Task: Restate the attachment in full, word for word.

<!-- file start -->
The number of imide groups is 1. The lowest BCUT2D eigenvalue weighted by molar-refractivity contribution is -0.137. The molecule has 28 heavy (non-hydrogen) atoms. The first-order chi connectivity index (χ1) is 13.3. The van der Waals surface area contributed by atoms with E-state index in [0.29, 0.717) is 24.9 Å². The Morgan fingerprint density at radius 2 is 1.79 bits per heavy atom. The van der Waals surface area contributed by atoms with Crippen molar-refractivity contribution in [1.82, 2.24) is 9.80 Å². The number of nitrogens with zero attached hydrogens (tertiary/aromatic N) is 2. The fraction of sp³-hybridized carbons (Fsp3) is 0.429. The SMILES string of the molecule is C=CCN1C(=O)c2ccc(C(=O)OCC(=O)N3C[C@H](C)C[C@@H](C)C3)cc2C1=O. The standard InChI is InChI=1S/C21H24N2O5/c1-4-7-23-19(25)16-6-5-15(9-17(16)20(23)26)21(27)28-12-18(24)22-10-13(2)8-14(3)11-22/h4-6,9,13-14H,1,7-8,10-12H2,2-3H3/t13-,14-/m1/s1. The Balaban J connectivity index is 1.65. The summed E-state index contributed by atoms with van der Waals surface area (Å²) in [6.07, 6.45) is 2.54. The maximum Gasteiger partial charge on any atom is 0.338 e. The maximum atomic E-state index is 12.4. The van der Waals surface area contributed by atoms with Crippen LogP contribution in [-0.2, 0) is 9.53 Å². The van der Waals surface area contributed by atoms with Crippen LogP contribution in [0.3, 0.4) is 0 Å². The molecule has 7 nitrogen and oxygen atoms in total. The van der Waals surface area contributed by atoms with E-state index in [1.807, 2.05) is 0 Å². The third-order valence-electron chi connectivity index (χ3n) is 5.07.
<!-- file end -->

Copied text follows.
The number of imide groups is 1. The lowest BCUT2D eigenvalue weighted by molar-refractivity contribution is -0.137. The molecule has 28 heavy (non-hydrogen) atoms. The first-order chi connectivity index (χ1) is 13.3. The van der Waals surface area contributed by atoms with E-state index in [0.29, 0.717) is 24.9 Å². The Morgan fingerprint density at radius 2 is 1.79 bits per heavy atom. The van der Waals surface area contributed by atoms with Crippen molar-refractivity contribution in [1.82, 2.24) is 9.80 Å². The number of nitrogens with zero attached hydrogens (tertiary/aromatic N) is 2. The fraction of sp³-hybridized carbons (Fsp3) is 0.429. The SMILES string of the molecule is C=CCN1C(=O)c2ccc(C(=O)OCC(=O)N3C[C@H](C)C[C@@H](C)C3)cc2C1=O. The standard InChI is InChI=1S/C21H24N2O5/c1-4-7-23-19(25)16-6-5-15(9-17(16)20(23)26)21(27)28-12-18(24)22-10-13(2)8-14(3)11-22/h4-6,9,13-14H,1,7-8,10-12H2,2-3H3/t13-,14-/m1/s1. The Balaban J connectivity index is 1.65. The summed E-state index contributed by atoms with van der Waals surface area (Å²) in [6.07, 6.45) is 2.54. The maximum Gasteiger partial charge on any atom is 0.338 e. The maximum atomic E-state index is 12.4. The van der Waals surface area contributed by atoms with Crippen LogP contribution in [-0.2, 0) is 9.53 Å². The van der Waals surface area contributed by atoms with Crippen LogP contribution in [0.3, 0.4) is 0 Å². The molecule has 7 nitrogen and oxygen atoms in total. The van der Waals surface area contributed by atoms with E-state index in [1.807, 2.05) is 0 Å². The third-order valence-electron chi connectivity index (χ3n) is 5.07.